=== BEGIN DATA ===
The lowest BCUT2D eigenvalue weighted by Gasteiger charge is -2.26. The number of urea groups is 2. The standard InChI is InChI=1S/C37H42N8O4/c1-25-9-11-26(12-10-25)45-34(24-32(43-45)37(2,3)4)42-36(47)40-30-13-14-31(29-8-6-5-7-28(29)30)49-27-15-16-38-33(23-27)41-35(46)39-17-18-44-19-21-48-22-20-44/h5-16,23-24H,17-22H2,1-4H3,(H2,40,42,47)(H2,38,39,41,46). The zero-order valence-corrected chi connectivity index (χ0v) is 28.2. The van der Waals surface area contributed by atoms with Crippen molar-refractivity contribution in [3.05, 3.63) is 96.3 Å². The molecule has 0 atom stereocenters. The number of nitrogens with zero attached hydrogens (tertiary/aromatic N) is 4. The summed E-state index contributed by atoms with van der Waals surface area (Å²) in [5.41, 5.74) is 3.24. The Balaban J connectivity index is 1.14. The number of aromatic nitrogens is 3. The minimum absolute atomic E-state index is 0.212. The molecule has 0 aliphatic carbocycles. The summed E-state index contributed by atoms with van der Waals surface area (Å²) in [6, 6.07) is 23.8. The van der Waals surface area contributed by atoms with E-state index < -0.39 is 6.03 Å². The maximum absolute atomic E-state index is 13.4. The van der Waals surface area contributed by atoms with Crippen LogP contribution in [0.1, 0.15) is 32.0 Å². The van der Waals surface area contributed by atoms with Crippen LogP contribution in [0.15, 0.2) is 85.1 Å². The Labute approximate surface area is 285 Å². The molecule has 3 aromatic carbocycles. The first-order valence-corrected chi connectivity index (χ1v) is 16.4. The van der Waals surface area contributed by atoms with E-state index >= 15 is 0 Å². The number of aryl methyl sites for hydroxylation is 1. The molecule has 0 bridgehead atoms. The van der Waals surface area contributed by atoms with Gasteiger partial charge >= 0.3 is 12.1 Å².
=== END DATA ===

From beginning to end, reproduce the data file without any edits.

The lowest BCUT2D eigenvalue weighted by Gasteiger charge is -2.26. The number of urea groups is 2. The standard InChI is InChI=1S/C37H42N8O4/c1-25-9-11-26(12-10-25)45-34(24-32(43-45)37(2,3)4)42-36(47)40-30-13-14-31(29-8-6-5-7-28(29)30)49-27-15-16-38-33(23-27)41-35(46)39-17-18-44-19-21-48-22-20-44/h5-16,23-24H,17-22H2,1-4H3,(H2,40,42,47)(H2,38,39,41,46). The zero-order valence-corrected chi connectivity index (χ0v) is 28.2. The van der Waals surface area contributed by atoms with Crippen molar-refractivity contribution in [3.05, 3.63) is 96.3 Å². The molecule has 0 atom stereocenters. The number of nitrogens with zero attached hydrogens (tertiary/aromatic N) is 4. The summed E-state index contributed by atoms with van der Waals surface area (Å²) in [5.41, 5.74) is 3.24. The Balaban J connectivity index is 1.14. The number of aromatic nitrogens is 3. The minimum absolute atomic E-state index is 0.212. The molecule has 0 aliphatic carbocycles. The summed E-state index contributed by atoms with van der Waals surface area (Å²) in [6, 6.07) is 23.8. The van der Waals surface area contributed by atoms with E-state index < -0.39 is 6.03 Å². The maximum absolute atomic E-state index is 13.4. The van der Waals surface area contributed by atoms with Crippen LogP contribution in [0.1, 0.15) is 32.0 Å². The van der Waals surface area contributed by atoms with Crippen LogP contribution in [0.15, 0.2) is 85.1 Å². The Labute approximate surface area is 285 Å². The molecule has 3 aromatic carbocycles. The first-order valence-corrected chi connectivity index (χ1v) is 16.4. The van der Waals surface area contributed by atoms with E-state index >= 15 is 0 Å². The number of aryl methyl sites for hydroxylation is 1. The molecule has 0 bridgehead atoms. The van der Waals surface area contributed by atoms with Gasteiger partial charge >= 0.3 is 12.1 Å².